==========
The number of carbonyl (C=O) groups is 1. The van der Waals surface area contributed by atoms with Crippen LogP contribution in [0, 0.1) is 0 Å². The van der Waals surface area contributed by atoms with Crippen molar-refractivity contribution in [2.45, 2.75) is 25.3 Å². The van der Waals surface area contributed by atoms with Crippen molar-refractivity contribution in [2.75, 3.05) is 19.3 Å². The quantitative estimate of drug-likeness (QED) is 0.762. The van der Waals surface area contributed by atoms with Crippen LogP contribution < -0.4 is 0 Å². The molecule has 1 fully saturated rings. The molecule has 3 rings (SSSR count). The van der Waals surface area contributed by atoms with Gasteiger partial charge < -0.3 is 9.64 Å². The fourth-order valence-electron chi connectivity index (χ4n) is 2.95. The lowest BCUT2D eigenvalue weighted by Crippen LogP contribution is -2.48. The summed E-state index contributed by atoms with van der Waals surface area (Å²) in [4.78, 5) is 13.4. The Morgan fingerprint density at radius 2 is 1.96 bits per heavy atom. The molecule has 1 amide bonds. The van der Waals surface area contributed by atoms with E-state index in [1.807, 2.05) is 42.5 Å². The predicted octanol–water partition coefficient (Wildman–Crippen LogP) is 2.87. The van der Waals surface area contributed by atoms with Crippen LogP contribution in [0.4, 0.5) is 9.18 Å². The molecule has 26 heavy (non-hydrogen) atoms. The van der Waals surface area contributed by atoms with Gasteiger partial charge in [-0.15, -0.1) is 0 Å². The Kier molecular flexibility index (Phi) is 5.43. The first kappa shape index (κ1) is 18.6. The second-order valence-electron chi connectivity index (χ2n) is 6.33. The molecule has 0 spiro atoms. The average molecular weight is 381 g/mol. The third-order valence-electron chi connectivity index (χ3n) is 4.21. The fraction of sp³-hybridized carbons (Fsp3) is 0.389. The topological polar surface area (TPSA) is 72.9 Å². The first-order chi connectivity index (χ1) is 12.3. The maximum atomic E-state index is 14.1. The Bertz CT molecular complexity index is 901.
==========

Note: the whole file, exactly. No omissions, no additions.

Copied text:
The number of carbonyl (C=O) groups is 1. The van der Waals surface area contributed by atoms with Crippen LogP contribution in [0, 0.1) is 0 Å². The van der Waals surface area contributed by atoms with Crippen molar-refractivity contribution in [2.45, 2.75) is 25.3 Å². The van der Waals surface area contributed by atoms with Crippen molar-refractivity contribution in [2.75, 3.05) is 19.3 Å². The quantitative estimate of drug-likeness (QED) is 0.762. The van der Waals surface area contributed by atoms with Crippen LogP contribution < -0.4 is 0 Å². The molecule has 1 fully saturated rings. The molecule has 3 rings (SSSR count). The van der Waals surface area contributed by atoms with Gasteiger partial charge < -0.3 is 9.64 Å². The fourth-order valence-electron chi connectivity index (χ4n) is 2.95. The lowest BCUT2D eigenvalue weighted by Crippen LogP contribution is -2.48. The summed E-state index contributed by atoms with van der Waals surface area (Å²) in [4.78, 5) is 13.4. The Morgan fingerprint density at radius 2 is 1.96 bits per heavy atom. The molecule has 1 amide bonds. The van der Waals surface area contributed by atoms with E-state index in [1.807, 2.05) is 42.5 Å². The predicted octanol–water partition coefficient (Wildman–Crippen LogP) is 2.87. The van der Waals surface area contributed by atoms with Crippen LogP contribution in [0.4, 0.5) is 9.18 Å². The molecule has 26 heavy (non-hydrogen) atoms. The van der Waals surface area contributed by atoms with Gasteiger partial charge in [-0.15, -0.1) is 0 Å². The Kier molecular flexibility index (Phi) is 5.43. The first kappa shape index (κ1) is 18.6. The second-order valence-electron chi connectivity index (χ2n) is 6.33. The molecule has 0 spiro atoms. The average molecular weight is 381 g/mol. The third-order valence-electron chi connectivity index (χ3n) is 4.21. The fraction of sp³-hybridized carbons (Fsp3) is 0.389. The topological polar surface area (TPSA) is 72.9 Å². The first-order chi connectivity index (χ1) is 12.3. The maximum atomic E-state index is 14.1. The Bertz CT molecular complexity index is 901.